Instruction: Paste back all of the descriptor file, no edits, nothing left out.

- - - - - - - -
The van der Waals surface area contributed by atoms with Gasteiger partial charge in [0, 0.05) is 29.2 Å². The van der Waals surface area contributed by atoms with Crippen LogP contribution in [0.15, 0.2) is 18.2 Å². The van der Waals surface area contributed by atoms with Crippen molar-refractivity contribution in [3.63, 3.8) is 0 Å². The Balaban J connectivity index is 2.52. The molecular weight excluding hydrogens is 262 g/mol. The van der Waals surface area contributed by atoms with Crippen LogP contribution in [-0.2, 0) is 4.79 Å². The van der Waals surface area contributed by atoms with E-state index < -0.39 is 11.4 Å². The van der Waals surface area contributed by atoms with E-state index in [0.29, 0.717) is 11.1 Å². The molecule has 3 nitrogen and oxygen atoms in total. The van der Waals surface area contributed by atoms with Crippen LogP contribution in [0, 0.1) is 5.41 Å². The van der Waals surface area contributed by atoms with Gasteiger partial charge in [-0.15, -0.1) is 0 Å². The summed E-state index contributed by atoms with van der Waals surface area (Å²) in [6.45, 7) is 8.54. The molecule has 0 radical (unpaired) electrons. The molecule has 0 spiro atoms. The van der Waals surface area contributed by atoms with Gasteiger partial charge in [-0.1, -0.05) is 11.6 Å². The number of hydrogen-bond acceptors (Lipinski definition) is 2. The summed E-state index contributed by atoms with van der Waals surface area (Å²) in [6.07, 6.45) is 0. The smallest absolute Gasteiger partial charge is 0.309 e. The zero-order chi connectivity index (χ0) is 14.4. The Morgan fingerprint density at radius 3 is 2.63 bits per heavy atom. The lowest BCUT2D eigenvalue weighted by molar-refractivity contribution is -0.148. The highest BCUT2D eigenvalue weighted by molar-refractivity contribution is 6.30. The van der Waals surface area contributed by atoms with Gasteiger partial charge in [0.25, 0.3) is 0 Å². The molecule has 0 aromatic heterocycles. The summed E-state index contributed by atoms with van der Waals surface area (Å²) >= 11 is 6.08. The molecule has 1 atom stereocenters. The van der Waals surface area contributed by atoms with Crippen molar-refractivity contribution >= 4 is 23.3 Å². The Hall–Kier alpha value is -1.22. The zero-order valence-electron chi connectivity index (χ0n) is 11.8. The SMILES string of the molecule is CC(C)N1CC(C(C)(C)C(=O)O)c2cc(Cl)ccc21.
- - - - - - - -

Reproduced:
The van der Waals surface area contributed by atoms with Gasteiger partial charge in [0, 0.05) is 29.2 Å². The van der Waals surface area contributed by atoms with Crippen LogP contribution in [0.15, 0.2) is 18.2 Å². The van der Waals surface area contributed by atoms with Crippen molar-refractivity contribution in [3.63, 3.8) is 0 Å². The Balaban J connectivity index is 2.52. The molecular weight excluding hydrogens is 262 g/mol. The van der Waals surface area contributed by atoms with Crippen LogP contribution in [-0.2, 0) is 4.79 Å². The van der Waals surface area contributed by atoms with E-state index < -0.39 is 11.4 Å². The van der Waals surface area contributed by atoms with E-state index in [0.29, 0.717) is 11.1 Å². The molecule has 3 nitrogen and oxygen atoms in total. The van der Waals surface area contributed by atoms with Crippen LogP contribution in [0, 0.1) is 5.41 Å². The van der Waals surface area contributed by atoms with Gasteiger partial charge in [-0.15, -0.1) is 0 Å². The summed E-state index contributed by atoms with van der Waals surface area (Å²) in [6.45, 7) is 8.54. The molecule has 0 radical (unpaired) electrons. The molecule has 0 spiro atoms. The van der Waals surface area contributed by atoms with Gasteiger partial charge in [-0.1, -0.05) is 11.6 Å². The number of hydrogen-bond acceptors (Lipinski definition) is 2. The summed E-state index contributed by atoms with van der Waals surface area (Å²) in [6.07, 6.45) is 0. The smallest absolute Gasteiger partial charge is 0.309 e. The zero-order chi connectivity index (χ0) is 14.4. The Morgan fingerprint density at radius 3 is 2.63 bits per heavy atom. The lowest BCUT2D eigenvalue weighted by molar-refractivity contribution is -0.148. The highest BCUT2D eigenvalue weighted by molar-refractivity contribution is 6.30. The van der Waals surface area contributed by atoms with Gasteiger partial charge in [0.25, 0.3) is 0 Å². The molecule has 0 aromatic heterocycles. The summed E-state index contributed by atoms with van der Waals surface area (Å²) >= 11 is 6.08. The molecule has 1 atom stereocenters. The van der Waals surface area contributed by atoms with Crippen molar-refractivity contribution >= 4 is 23.3 Å². The Hall–Kier alpha value is -1.22. The zero-order valence-electron chi connectivity index (χ0n) is 11.8. The SMILES string of the molecule is CC(C)N1CC(C(C)(C)C(=O)O)c2cc(Cl)ccc21.